Cost-benefit ratio

(redirected from Cost Benefit Ratio)

Cost-benefit ratio

The net present value of an investment divided by the investment's initial cost. Also called the profitability index.
Copyright © 2012, Campbell R. Harvey. All Rights Reserved.

Cost-Benefit Ratio

A ratio of whether or not and how much profit will result from an investment. It is calculated by taking the net present value of expected future cash flows from the investment and dividing by the investment's original cost. A ratio above one indicates that the investment will be profitable while a ratio below one means that it will not. A cost-benefit ratio is also called a profitability index.
Farlex Financial Dictionary. © 2012 Farlex, Inc. All Rights Reserved
Mentioned in ?
References in periodicals archive ?
The Pakistan government needs to reassess its current energy mix and devise the country's energy policy based on a cost benefit ratio as well as sustainability and optimal utilisation of indigenous resources.
As for energy and power transmission line to Pakistan is concerned, the Chairman, BOI explained that it is very difficult to buy electricity from Iran and transmits the same through Baluchistan, because the areas of Baluchistan is neither over populated to consume the electricity, nor passing the transmission lines through Baluchistan province to any other province of Pakistan is possible its due to Cost Benefit ratio.
In other words, [N.sub.max] X C = B, implying that the cost benefit ratio r = 1/[N.sub.max].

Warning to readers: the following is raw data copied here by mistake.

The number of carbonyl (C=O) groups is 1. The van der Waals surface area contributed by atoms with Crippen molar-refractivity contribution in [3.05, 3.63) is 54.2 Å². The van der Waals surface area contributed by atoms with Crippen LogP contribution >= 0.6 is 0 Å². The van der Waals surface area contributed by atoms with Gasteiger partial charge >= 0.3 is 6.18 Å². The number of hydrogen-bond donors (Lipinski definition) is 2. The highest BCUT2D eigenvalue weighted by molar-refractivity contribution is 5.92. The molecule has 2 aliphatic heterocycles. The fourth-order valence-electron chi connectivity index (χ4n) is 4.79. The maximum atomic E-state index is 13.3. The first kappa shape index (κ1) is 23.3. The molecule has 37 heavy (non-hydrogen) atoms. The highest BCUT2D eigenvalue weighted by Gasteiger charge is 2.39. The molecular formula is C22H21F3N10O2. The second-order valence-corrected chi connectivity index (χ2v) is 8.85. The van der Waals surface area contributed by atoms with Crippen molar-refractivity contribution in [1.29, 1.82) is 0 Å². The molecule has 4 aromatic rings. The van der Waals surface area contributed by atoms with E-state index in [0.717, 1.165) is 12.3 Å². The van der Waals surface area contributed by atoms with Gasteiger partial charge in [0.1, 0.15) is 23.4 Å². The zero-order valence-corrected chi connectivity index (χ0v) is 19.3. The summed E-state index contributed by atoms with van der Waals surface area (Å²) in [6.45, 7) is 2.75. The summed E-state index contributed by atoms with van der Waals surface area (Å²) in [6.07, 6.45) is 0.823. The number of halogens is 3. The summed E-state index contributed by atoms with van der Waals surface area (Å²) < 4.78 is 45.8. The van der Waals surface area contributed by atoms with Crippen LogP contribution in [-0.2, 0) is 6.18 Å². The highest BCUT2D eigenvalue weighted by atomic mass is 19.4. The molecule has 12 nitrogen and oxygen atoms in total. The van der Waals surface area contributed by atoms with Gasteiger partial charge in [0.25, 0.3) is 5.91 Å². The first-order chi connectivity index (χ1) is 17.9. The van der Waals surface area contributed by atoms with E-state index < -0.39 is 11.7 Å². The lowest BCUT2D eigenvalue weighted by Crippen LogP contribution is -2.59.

Cost benefit ratio (CBR) was calculated for each treatment/plot basis in order to determine the most economical and effective control methods for recommendation to the growers.
Cost benefit ratio: To calculate cost benefit ratio; first bunch value (Rs.) denoted by B was determined by multiplying individual bunch weight with prevailing market price per kilogram (Rs.=50), then bunch value was divided by the price per bag (Rs.) denoted by A in Table 2.
Cost benefit ratio was obtained by dividing the net benefit by the revenue while the % cost of feeding to total cost of production was obtained by dividing cost of feeding with total variable costs multiplied by 100.
Economics of various treatments: Adaptability of a system depends upon the cost benefit ratio of the system.
Building a new road through the Rimrose Valley would cost pounds 192m, but would create economic, traffic, and decongestion benefits of pounds 1.1bn - cr e-ating a cost benefit ratio of 5.88.
It gives the option a marginally better cost benefit ratio of 6.01.
Add in the cost benefit ratio of the death penalty and it goes down rapidly.
All we had was pounds 10 million from the Local Transport Plan and the scheme under consideration didn't even meet the Government's cost benefit ratio.